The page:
I assume that's the type this thread has been referring to. But even the Sumerians described concrete. The Sumerian timeline dates from 3000 BC.
On Sat, 23 Aug 2014 09:53:11 -0700 (PDT), walter email@example.com
Portland cement is "regular cement" in the US. In Western Europe, they
often mix in a large percentage of Pozzolan. Their strengths are
similar but Portland cement cures faster.
At least by 1000 BC, the ancients were making Pozzolan cement in much
the same way a lot of it is made today: fine-ground, reactive types of
volcanic ash, mixed with slaked lime.
Pozzolan has been used for thousands of years, while Portland cement
has been around for about 150 years.
On Saturday, August 23, 2014 10:36:26 PM UTC-4, Martin Eastburn wrote:
> Pozzolan, being made with volcanic ash, has the unique ability to cure
>in salt water. Piers and mooring points were done by the Romans and the
> Japanese before and during WWII.
Here: someone said in a: "textbook that saltwater will work, but the total compressive strength will be 10%-15% lower"
Plenty of rainwater in the south Pacific but making piers running out
into the lagoon requires large dams and pumps .. what a job. Or use
ash and the chemical reaction is different from Portland. If the cement
were 25% less one would just build better strength versions or just put
up with some wear. Once you have an out-of-water pier, a hard top
could be added - with or without rails for cargo movement.
Some under water projects for a sub refueling design showed the real
Martin who lived in the south pacific for some time.
You seem to be a history buff on concrete...
How is it that Henry Flagler could build concrete piers in the ocean
100 years ago in the FL Keys and have the concrete still be in great
shape. Meanwhile everything built more than 20 years ago is falling
apart in the Keys.
concrete is mostly about two things: post-tensioned structures and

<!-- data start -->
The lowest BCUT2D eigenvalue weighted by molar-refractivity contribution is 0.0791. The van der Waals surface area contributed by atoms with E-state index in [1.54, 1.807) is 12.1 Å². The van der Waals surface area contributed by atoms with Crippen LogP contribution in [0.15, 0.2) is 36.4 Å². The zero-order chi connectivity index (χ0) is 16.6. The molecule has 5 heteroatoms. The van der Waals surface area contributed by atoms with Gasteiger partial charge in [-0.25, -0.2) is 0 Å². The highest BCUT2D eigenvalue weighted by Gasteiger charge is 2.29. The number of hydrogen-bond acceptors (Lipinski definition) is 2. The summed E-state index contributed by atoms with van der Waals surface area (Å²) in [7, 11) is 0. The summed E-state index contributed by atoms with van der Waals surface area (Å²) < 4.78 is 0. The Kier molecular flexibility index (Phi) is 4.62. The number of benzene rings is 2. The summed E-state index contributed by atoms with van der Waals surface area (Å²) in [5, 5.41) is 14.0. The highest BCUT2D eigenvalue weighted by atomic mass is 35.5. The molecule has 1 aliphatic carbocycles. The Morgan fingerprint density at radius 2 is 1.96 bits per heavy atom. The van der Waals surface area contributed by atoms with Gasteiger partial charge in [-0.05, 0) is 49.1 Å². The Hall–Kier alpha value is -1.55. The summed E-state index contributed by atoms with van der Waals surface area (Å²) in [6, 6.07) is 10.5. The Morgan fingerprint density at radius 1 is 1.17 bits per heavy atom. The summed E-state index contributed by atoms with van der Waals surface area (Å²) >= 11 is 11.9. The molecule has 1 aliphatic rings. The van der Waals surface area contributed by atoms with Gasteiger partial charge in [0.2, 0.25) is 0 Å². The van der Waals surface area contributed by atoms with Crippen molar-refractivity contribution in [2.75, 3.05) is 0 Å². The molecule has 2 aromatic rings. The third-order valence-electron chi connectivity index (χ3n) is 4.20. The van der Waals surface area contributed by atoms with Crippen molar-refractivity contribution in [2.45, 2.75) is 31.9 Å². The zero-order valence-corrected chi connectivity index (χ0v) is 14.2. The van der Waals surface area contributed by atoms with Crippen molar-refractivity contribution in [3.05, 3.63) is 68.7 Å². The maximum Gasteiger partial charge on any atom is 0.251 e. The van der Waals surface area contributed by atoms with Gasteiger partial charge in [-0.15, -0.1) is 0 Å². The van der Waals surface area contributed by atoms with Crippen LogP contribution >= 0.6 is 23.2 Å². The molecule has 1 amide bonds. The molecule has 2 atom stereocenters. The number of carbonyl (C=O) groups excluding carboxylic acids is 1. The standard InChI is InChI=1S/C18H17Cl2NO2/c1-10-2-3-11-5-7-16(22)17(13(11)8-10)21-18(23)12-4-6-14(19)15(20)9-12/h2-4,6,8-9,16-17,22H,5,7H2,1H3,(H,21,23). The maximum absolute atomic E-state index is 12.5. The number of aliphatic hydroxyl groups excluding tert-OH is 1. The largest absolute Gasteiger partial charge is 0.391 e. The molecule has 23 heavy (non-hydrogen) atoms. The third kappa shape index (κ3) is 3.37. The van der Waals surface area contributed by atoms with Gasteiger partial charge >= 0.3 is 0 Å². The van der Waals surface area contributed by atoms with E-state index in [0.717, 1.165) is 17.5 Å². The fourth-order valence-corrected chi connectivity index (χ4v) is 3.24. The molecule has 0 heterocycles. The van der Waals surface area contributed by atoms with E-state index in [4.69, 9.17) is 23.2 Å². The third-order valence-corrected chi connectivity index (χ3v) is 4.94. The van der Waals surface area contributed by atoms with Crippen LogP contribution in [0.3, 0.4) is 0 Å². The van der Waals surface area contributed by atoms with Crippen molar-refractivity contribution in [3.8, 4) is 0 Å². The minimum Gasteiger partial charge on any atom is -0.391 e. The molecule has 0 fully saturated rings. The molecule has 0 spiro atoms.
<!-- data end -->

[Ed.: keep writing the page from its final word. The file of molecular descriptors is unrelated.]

ferrocement. I've just picked up a few historical tidbits along the
way. I have a really great book on ferrorcement (among several
others) that took me most of a year of spare time to read.
Back in Flagler's day, we overbuilt all kinds of sructures, because we
didn't have the engineering to build them closer to the limits. I'm
just guessing, but it could be something like that.
He might have researched the subject before he just made concrete.
My furnace isn't Portland - no water is stored. It is a different
process and is a chemical reaction that makes the bonds. You cook the
water out of it in a long slow ramp up. Water inside of cement can
Simply drop some molten metal on a concrete floor and you might have a
hole dished out. Blow cement at you.
His piers might have been high temp cement being very dense as well.
One never knows without a core and some tests :-)
He said "Georgia". He didn't mean the Soviet state of Georgia.
There's really not much in the way of pyrolytic or volcanic stone in
He went to Georgia because except for a little limestone, Florida's only
mineral commodity is (well, was) phosphates. Our sand is too fine for
He actually went all over the world to get the materials for the
bridges. The below water cement came from Germany, the trap rock came
from NY state.
I was wrong about Georgia. it must have been Germany I was thinking of.